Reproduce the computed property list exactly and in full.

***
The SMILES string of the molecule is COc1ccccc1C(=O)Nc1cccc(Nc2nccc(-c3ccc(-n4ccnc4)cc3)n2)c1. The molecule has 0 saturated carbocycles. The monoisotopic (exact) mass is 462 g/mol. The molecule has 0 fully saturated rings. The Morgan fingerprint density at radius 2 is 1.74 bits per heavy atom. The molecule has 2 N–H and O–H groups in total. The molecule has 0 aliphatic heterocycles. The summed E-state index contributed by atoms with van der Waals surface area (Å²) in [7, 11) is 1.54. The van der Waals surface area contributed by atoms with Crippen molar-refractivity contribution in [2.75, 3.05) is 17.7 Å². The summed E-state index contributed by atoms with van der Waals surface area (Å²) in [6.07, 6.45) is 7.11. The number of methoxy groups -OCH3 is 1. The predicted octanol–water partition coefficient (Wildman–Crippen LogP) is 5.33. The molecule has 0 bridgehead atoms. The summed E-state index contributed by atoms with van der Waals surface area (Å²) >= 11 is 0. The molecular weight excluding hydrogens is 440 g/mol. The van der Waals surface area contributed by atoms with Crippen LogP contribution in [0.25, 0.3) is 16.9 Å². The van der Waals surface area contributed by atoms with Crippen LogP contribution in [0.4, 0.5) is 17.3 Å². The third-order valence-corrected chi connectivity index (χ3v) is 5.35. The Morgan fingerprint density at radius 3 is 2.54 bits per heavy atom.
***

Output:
The SMILES string of the molecule is COc1ccccc1C(=O)Nc1cccc(Nc2nccc(-c3ccc(-n4ccnc4)cc3)n2)c1. The molecule has 0 saturated carbocycles. The monoisotopic (exact) mass is 462 g/mol. The molecule has 0 fully saturated rings. The Morgan fingerprint density at radius 2 is 1.74 bits per heavy atom. The molecule has 2 N–H and O–H groups in total. The molecule has 0 aliphatic heterocycles. The summed E-state index contributed by atoms with van der Waals surface area (Å²) in [7, 11) is 1.54. The van der Waals surface area contributed by atoms with Crippen molar-refractivity contribution in [2.75, 3.05) is 17.7 Å². The summed E-state index contributed by atoms with van der Waals surface area (Å²) in [6.07, 6.45) is 7.11. The number of methoxy groups -OCH3 is 1. The predicted octanol–water partition coefficient (Wildman–Crippen LogP) is 5.33. The molecule has 0 bridgehead atoms. The summed E-state index contributed by atoms with van der Waals surface area (Å²) >= 11 is 0. The molecular weight excluding hydrogens is 440 g/mol. The van der Waals surface area contributed by atoms with Crippen LogP contribution in [0.25, 0.3) is 16.9 Å². The van der Waals surface area contributed by atoms with Crippen LogP contribution in [0.4, 0.5) is 17.3 Å². The third-order valence-corrected chi connectivity index (χ3v) is 5.35. The Morgan fingerprint density at radius 3 is 2.54 bits per heavy atom.